If you have a problem with drug addiction, you may have that desire to break your drug habits. But quitting drugs is never easy. It’s even harder if you try to quit on your own.
The best way to beat drug addiction is to get help. You can enroll in a rehab program, but it would surely cost you a lot. An alternative that won’t break your bank is Narcotics Anonymous (NA). It’s a support group that brings together those who are struggling with drug addictions.
NA is a 12-step group, emphasizing the role of a higher power in your journey to recovery.
Going to your first NA meeting may be a bit intimidating, but don’t get discouraged. Remember these ten tips to maximize your first meeting.
You don’t need to be religious to join.
Some people have a misconception about NA: You have to be religious to join a group. But nothing could be further from the truth. Anyone can join NA, even if you don’t believe in God. It is open to everyone who wants to get the influence of drugs out of their lives. If you are this kind of person, you can become a part of an NA group.
Although NA’s 12 steps have religious themes, you are not required to believe in God or to practice a religion. You can attribute the “higher power” to anything, including the group itself.
Be yourself even if you’re totally new to NA
If you’re very new to the group, and you’ve never heard of NA yet, you might feel a bit intimidated to be in the meeting. But realize that being new is not an issue at all; everyone else started like you did too. If you’re still trying to figure out how the group works, that’s fine. The facilitators and your fellow members will help you.
NA meetings are designed to be no-judgment zones. If you’re still learning the ropes of the 12 steps, the Big Book, and so on, it’s okay. You’ll get the hang of it soon enough.
The best thing to do is to be yourself. No need to be on guard. After all, everyone in the group wants the same thing you want – a sober, normal, drug-free life.
Talk to the facilitators
If it’s your first ever NA meeting, come early so you can have an initial chat with the facilitators. That way, you can know more about the group before the meeting begins. That should make you more comfortable during the meeting.
Facilitators could also introduce you to long-standing members of the group. That way, you can make friends early.
Feel free to introduce yourself to other members as well. It’ll help you overcome the fear and intimidation you might be having.
Find common ground with your fellow members
Not all members have exactly the same experiences as you, and that’s normal. But what if you can’t relate with anything that they share? You could have this fear of feeling left out.
This would only be a problem if you focus too much on your differences. Instead, find what you have in common with other members. After all, you’re in this recovery journey together. If you focus on finding common ground, you will feel that you belong.
As you attend more meetings, finding things in common would become easier. You’ll realize that the experiences of other members mirror your own experiences. This way, you would have a stronger sense of community with the group.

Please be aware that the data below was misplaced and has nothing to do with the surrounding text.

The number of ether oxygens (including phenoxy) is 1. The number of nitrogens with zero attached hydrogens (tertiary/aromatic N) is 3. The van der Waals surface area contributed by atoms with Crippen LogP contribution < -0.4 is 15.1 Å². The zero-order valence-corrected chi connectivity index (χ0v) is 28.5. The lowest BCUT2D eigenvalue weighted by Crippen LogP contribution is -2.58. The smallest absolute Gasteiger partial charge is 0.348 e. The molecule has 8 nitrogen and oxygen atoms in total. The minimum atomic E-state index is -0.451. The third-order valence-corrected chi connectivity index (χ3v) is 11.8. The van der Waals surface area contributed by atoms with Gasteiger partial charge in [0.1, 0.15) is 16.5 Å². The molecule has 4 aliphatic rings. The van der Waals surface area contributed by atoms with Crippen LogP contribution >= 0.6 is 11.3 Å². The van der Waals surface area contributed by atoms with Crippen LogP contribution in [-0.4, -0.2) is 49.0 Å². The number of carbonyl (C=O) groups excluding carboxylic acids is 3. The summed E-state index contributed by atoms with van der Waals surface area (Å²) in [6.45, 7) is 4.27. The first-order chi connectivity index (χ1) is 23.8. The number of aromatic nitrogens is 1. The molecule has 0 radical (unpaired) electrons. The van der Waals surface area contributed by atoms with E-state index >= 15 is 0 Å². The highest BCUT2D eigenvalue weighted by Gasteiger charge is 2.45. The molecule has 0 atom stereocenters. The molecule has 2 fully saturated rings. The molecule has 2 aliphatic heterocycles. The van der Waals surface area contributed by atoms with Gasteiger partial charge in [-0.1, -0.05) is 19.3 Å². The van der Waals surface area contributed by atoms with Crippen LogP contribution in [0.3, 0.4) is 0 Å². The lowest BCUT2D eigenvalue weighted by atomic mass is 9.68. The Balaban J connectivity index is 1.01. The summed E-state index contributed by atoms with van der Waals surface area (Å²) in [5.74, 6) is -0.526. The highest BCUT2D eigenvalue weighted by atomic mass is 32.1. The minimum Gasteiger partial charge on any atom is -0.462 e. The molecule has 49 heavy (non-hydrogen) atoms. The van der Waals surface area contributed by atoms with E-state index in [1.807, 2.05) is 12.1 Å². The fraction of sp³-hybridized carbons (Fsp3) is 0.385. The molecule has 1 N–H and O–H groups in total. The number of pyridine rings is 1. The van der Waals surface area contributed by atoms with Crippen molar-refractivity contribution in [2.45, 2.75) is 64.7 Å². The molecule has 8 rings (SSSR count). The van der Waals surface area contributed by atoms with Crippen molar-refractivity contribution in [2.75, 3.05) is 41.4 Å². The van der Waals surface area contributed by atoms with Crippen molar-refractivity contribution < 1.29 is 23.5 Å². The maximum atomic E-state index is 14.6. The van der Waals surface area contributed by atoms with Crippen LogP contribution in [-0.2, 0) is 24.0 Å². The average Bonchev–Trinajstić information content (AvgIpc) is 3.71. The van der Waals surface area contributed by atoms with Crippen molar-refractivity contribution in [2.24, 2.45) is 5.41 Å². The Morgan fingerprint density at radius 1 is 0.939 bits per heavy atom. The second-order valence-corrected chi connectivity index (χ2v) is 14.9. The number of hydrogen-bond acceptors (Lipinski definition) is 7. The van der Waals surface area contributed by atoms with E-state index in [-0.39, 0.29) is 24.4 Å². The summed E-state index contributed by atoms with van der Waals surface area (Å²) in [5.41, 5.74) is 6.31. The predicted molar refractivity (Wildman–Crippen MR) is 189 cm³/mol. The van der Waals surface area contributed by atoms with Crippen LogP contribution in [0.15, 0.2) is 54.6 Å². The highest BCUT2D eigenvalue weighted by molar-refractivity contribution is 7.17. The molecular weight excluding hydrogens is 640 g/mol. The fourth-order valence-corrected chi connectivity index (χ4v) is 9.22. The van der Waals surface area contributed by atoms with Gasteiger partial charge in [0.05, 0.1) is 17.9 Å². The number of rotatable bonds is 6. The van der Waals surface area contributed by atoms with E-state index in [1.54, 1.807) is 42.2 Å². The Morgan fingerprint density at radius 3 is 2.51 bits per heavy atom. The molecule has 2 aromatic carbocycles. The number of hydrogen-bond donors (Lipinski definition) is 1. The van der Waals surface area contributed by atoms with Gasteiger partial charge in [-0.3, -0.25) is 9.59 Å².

When someone else is talking, listen well
One great thing you can achieve in NA is to learn from other members’ experiences. So, if they’re sharing their stories, listen intently. Avoid fiddling your phone or spacing out.
One helpful tip is to maintain eye contact with the person speaking. That way, your full attention is on the speaker.
Don’t interrupt another when another person is speaking
A hallmark of NA meetings is everyone sharing their stories. If you’re much of a talker, you could have a lot to share with the group. That’s definitely a good thing.
However, you could also have this compulsion to comment on the things that other members share. This is a big no-no!
Don’t talk over other members while they’re sharing. Instead, pay attention. Lend them your ears. Listen to their stories.
One more thing: Avoid giving unsolicited advice to anyone. It is not your job to fix people. Your main objective is to become sober.
You don’t have to share something if you don’t want to yet
In your first meeting, you are not obliged to share something to the group. If you’re the shy type, listening to others’ stories is enough. Inform your facilitators, too, if you prefer not to share anything the first time around.
Avoid coming in late and going home early
If you arrive at the meeting late, you might miss some important parts. You could even miss other members’ stories. Same thing applies if you leave the meeting earlier than usual.
Not only will you miss parts of the meeting, but you could also leave a bad impression. Other members might think you’re not serious about your recovery journey, especially if arriving late and leaving early becomes your habit.
Don’t be put off with the elements of God and prayer
Remember that even if you’re an atheist, agnostic, or non-religious, you are still welcome in NA. The only thing you need is a genuine desire to live a drug-free life.
Having trouble wrapping your head around the idea of a higher power? Then you can make the group itself to be that higher power. Non-religious members do this, and they report that they’ve benefited a lot from NA.
After the meeting, have some coffee with your fellow members
It’s a common thing for NA members to go out for coffee after meetings. If it’s your first time, you could join those who grab some coffee. That way, you can build connections with your fellow members early on.
Also, this is a great start as a sociable activity that doesn’t involve drugs.